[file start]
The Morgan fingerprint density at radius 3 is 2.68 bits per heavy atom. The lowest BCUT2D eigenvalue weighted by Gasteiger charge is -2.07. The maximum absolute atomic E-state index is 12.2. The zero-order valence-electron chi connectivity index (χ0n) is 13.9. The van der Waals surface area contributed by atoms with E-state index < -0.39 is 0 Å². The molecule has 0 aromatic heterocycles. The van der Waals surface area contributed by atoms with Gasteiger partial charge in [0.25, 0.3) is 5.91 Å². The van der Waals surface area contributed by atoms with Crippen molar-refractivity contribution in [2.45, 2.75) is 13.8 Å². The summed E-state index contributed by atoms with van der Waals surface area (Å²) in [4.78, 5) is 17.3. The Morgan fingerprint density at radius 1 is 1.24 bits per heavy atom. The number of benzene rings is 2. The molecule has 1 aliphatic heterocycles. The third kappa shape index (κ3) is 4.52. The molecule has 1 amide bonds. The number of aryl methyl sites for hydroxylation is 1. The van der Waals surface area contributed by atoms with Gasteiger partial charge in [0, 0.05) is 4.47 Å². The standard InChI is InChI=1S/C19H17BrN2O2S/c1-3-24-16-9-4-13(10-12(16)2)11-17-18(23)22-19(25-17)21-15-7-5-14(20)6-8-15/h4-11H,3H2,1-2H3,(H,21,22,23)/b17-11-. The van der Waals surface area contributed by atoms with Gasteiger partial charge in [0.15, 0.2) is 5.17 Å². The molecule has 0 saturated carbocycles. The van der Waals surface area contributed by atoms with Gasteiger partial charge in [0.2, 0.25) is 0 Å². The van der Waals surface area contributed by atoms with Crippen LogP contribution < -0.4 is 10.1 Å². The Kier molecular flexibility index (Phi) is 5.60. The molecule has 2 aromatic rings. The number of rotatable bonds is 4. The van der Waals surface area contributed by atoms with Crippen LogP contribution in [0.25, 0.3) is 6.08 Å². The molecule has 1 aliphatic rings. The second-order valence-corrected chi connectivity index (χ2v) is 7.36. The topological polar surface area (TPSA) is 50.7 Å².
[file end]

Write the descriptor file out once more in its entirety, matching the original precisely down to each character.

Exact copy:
The Morgan fingerprint density at radius 3 is 2.68 bits per heavy atom. The lowest BCUT2D eigenvalue weighted by Gasteiger charge is -2.07. The maximum absolute atomic E-state index is 12.2. The zero-order valence-electron chi connectivity index (χ0n) is 13.9. The van der Waals surface area contributed by atoms with E-state index < -0.39 is 0 Å². The molecule has 0 aromatic heterocycles. The van der Waals surface area contributed by atoms with Gasteiger partial charge in [0.25, 0.3) is 5.91 Å². The van der Waals surface area contributed by atoms with Crippen molar-refractivity contribution in [2.45, 2.75) is 13.8 Å². The summed E-state index contributed by atoms with van der Waals surface area (Å²) in [4.78, 5) is 17.3. The Morgan fingerprint density at radius 1 is 1.24 bits per heavy atom. The number of benzene rings is 2. The molecule has 1 aliphatic heterocycles. The third kappa shape index (κ3) is 4.52. The molecule has 1 amide bonds. The number of aryl methyl sites for hydroxylation is 1. The van der Waals surface area contributed by atoms with Gasteiger partial charge in [0, 0.05) is 4.47 Å². The standard InChI is InChI=1S/C19H17BrN2O2S/c1-3-24-16-9-4-13(10-12(16)2)11-17-18(23)22-19(25-17)21-15-7-5-14(20)6-8-15/h4-11H,3H2,1-2H3,(H,21,22,23)/b17-11-. The van der Waals surface area contributed by atoms with Gasteiger partial charge in [0.15, 0.2) is 5.17 Å². The molecule has 0 saturated carbocycles. The van der Waals surface area contributed by atoms with Gasteiger partial charge in [0.2, 0.25) is 0 Å². The van der Waals surface area contributed by atoms with Crippen LogP contribution < -0.4 is 10.1 Å². The Kier molecular flexibility index (Phi) is 5.60. The molecule has 2 aromatic rings. The number of rotatable bonds is 4. The van der Waals surface area contributed by atoms with Crippen LogP contribution in [0.25, 0.3) is 6.08 Å². The molecule has 1 aliphatic rings. The second-order valence-corrected chi connectivity index (χ2v) is 7.36. The topological polar surface area (TPSA) is 50.7 Å².